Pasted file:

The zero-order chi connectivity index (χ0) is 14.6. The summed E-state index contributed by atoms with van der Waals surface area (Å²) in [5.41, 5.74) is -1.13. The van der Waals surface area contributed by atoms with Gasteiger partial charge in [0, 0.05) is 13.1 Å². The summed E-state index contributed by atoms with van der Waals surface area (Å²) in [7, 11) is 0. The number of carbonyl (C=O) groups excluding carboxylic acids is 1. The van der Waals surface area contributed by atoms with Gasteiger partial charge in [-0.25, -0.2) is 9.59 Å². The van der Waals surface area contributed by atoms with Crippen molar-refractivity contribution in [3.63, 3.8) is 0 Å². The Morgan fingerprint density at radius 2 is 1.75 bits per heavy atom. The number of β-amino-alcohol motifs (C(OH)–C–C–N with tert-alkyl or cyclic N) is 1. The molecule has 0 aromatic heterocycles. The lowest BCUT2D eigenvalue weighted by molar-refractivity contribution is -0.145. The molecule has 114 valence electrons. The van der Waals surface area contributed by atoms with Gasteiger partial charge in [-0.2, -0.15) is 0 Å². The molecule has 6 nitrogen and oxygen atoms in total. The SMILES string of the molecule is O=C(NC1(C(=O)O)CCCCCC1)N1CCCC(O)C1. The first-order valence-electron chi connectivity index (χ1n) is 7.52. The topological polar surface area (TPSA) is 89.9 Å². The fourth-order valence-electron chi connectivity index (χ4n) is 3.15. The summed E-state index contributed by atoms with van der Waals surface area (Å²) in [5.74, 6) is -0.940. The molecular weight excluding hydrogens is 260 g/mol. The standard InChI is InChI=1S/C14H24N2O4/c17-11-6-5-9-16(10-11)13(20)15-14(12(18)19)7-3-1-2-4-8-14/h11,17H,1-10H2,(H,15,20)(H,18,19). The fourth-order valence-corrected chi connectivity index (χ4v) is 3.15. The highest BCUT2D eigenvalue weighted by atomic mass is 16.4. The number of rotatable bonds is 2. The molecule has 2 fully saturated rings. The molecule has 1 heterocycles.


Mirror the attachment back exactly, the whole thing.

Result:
The zero-order chi connectivity index (χ0) is 14.6. The summed E-state index contributed by atoms with van der Waals surface area (Å²) in [5.41, 5.74) is -1.13. The van der Waals surface area contributed by atoms with Gasteiger partial charge in [0, 0.05) is 13.1 Å². The summed E-state index contributed by atoms with van der Waals surface area (Å²) in [7, 11) is 0. The number of carbonyl (C=O) groups excluding carboxylic acids is 1. The van der Waals surface area contributed by atoms with Gasteiger partial charge in [-0.25, -0.2) is 9.59 Å². The van der Waals surface area contributed by atoms with Crippen molar-refractivity contribution in [3.63, 3.8) is 0 Å². The Morgan fingerprint density at radius 2 is 1.75 bits per heavy atom. The number of β-amino-alcohol motifs (C(OH)–C–C–N with tert-alkyl or cyclic N) is 1. The molecule has 0 aromatic heterocycles. The lowest BCUT2D eigenvalue weighted by molar-refractivity contribution is -0.145. The molecule has 114 valence electrons. The van der Waals surface area contributed by atoms with Gasteiger partial charge in [-0.2, -0.15) is 0 Å². The molecule has 6 nitrogen and oxygen atoms in total. The SMILES string of the molecule is O=C(NC1(C(=O)O)CCCCCC1)N1CCCC(O)C1. The first-order valence-electron chi connectivity index (χ1n) is 7.52. The topological polar surface area (TPSA) is 89.9 Å². The fourth-order valence-electron chi connectivity index (χ4n) is 3.15. The summed E-state index contributed by atoms with van der Waals surface area (Å²) in [5.74, 6) is -0.940. The molecular weight excluding hydrogens is 260 g/mol. The standard InChI is InChI=1S/C14H24N2O4/c17-11-6-5-9-16(10-11)13(20)15-14(12(18)19)7-3-1-2-4-8-14/h11,17H,1-10H2,(H,15,20)(H,18,19). The fourth-order valence-corrected chi connectivity index (χ4v) is 3.15. The highest BCUT2D eigenvalue weighted by atomic mass is 16.4. The number of rotatable bonds is 2. The molecule has 2 fully saturated rings. The molecule has 1 heterocycles.